My previous blog, stay on top of your game with a good night’s sleep, looked at the importance of sleep and how this directly impacts our performance levels.
Here are 6 great habits to get into, including some bad ones to break, to ensure you wake up fully energised and refreshed from a good night’s sleep.
1. Make your bedroom a Technology Free Zone
One of the worst habits that many of us have is checking our phones and other devices, just before we go to sleep. In fact, on a course that I recently ran, one lady even admitted to checking for emails in the middle of the night!
If this is you, you are not only stimulating your brain, but the blue light from your devices inhibits the sleep hormone melatonin. Fix a time in the evening, say 9pm, for the last occasion you check your devices for emails and social media etc. Leave them overnight in another room in the house, to take away the temptation of one last peek on email. If like the Apple devices, you can turn off the blue light, do so, early on in the evening.
2. Brain Dump to calm the internal chatter
Do you struggle to get off to sleep with a brain full of thoughts, concerns and ideas? Do you have no problem getting off to sleep, but come 3am, you are wide awake, or do you just generally not feel refreshed from your sleep?
A great strategy to quieten the mind, is to write down everything we are thinking about, just before we go off to sleep. This ‘Brain Dump’ is very much like an internal chatter download.
At the same time, by keeping a pen and paper beside your bed, you can capture any thoughts and actions for the next day that occur to you whilst brain dumping or that crop up in the middle of the night.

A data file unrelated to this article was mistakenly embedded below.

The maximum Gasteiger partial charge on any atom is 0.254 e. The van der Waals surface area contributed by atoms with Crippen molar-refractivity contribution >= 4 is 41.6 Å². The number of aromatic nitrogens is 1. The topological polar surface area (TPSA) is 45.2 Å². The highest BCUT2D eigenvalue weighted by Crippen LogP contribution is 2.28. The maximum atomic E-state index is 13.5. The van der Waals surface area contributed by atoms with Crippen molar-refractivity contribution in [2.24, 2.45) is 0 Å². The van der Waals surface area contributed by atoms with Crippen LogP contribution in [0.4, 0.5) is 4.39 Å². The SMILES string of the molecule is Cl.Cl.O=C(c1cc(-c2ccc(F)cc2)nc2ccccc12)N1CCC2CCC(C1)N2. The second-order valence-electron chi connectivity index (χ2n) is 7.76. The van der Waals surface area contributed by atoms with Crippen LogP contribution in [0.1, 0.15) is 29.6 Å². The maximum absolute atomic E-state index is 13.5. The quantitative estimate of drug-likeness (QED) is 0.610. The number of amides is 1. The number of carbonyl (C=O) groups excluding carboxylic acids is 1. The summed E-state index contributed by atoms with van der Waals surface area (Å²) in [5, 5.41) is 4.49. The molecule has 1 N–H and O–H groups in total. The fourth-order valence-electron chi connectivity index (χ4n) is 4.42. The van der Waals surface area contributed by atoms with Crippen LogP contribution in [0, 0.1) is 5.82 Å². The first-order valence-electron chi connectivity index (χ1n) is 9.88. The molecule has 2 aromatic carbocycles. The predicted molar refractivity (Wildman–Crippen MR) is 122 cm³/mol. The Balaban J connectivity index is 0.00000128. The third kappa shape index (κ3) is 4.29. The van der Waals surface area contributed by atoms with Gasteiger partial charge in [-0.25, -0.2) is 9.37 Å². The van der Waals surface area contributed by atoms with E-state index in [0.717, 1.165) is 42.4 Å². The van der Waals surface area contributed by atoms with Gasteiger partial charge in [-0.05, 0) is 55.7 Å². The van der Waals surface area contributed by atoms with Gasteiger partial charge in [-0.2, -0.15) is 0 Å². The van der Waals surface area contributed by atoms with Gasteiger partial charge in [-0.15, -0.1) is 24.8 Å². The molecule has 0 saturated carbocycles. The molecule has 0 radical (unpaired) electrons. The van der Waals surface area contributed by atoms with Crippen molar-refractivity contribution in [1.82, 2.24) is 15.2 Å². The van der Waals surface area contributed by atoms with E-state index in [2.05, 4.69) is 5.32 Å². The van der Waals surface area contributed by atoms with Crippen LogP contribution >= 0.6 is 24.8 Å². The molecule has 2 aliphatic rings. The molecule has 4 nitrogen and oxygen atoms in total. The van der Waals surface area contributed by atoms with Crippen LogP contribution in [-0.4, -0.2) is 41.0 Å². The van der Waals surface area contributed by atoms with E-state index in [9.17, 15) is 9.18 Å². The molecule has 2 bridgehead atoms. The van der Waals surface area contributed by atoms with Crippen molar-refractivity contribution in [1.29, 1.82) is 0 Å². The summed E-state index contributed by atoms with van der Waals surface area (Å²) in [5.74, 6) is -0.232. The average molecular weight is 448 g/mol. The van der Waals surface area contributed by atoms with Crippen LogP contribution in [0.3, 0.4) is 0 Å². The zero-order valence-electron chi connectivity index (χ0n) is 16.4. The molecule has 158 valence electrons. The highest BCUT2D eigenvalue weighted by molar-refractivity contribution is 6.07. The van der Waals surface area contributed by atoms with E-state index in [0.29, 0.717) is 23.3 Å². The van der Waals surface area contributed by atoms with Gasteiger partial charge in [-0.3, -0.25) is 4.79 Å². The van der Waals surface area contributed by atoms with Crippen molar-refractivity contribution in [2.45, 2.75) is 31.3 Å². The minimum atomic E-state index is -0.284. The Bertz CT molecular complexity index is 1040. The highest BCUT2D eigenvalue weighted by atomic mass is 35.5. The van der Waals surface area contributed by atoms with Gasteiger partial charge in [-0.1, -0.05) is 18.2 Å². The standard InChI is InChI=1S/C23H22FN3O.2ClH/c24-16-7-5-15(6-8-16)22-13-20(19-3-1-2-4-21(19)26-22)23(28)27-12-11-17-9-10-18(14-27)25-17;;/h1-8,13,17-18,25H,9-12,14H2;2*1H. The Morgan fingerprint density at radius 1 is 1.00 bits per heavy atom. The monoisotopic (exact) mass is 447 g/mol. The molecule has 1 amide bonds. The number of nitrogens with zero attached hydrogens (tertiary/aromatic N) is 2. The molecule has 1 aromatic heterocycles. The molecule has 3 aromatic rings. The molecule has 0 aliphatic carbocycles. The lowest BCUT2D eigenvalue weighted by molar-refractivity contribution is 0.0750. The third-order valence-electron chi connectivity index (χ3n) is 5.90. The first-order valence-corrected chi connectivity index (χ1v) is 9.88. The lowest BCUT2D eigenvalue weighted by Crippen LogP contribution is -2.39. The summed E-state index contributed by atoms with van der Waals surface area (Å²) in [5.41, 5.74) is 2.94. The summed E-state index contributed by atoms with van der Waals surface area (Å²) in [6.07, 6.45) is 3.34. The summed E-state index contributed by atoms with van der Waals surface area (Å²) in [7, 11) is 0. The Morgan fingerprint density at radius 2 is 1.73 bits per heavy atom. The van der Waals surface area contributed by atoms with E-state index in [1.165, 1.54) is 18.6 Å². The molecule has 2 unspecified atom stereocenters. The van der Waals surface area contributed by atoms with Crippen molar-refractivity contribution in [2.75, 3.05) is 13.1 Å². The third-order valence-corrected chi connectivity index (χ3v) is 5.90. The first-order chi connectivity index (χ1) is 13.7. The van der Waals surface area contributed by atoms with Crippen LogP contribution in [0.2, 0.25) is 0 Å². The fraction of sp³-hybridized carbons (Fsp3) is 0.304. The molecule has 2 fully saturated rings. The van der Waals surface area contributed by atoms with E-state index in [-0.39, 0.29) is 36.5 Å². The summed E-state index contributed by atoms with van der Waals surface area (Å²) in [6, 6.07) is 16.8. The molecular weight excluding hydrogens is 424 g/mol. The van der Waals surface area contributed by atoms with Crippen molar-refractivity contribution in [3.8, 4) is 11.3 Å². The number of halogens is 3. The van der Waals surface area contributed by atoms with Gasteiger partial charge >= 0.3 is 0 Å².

3. Avoid Alcohol, Caffeine and other stimulants in the 4 hours before sleep
For most people Caffeine found in tea, coffee, some fizzy drinks and chocolate as well as other stimulants like Nicotine make it difficult for us to fall asleep. Not only that, they mean we sleep lighter and have more of a disrupted sleep.
Although alcohol may help us feel sleepy and fall asleep quicker, it acts as a delayed stimulant, disturbing our sleep later on through the night. Daytime grogginess, poor concentration and memory as well as lower performance are all the result of a reduction in the amount of REM (Rapid Eye Movement) sleep we get, caused by alcohol, inhibiting brain recovery and restoration.
4. Help your Body Clock to help you
Sticking to the same sleep time and wake time even at weekends, helps us regulate our body clock and therefore be more likely to fall asleep and stay asleep throughout the night. Many people believe in the words of Benjamin Franklin “Early to bed and early to rise makes a man healthy, wealthy, and wise.” Certainly for most (not all) the morning is an incredibly productive time, not to be wasted.
If your work sees you travelling across time zones, then of course your body clock will be disturbed. Although you can’t avoid jet lag altogether, frequent travelers will have their own rituals of getting into the new time zones. To establish a new routine as quickly as you can, try eating and sleeping at the correct time for your new time zone and try and avoid taking a nap. Plus get as much of the natural day light as you can to help your body adjust quickly and remember to stay hydrated.
5. Make the hour before sleep a relaxing one
Parents know the importance of getting their children into a bedtime routine and that a child out of routine, can be a grumpy one the next day.
The truth is we could all do with a relaxing bedtime routine, a chance to wind down before we drift off into a deep refreshing sleep. Try a hot bath, do some yoga, meditation and even some stretches and make sure your bedroom is a haven for sleep – cool (but not cold) and dark.
6. Try a Guided Meditation for Deep Sleep
To calm and quieten the mind from thinking about our busy lives and to help us get the benefits of a deep restorative sleep, try a guided meditation for deep sleep, such as ours. Remember if you sleep well, you are more likely to be on top of your game through the week.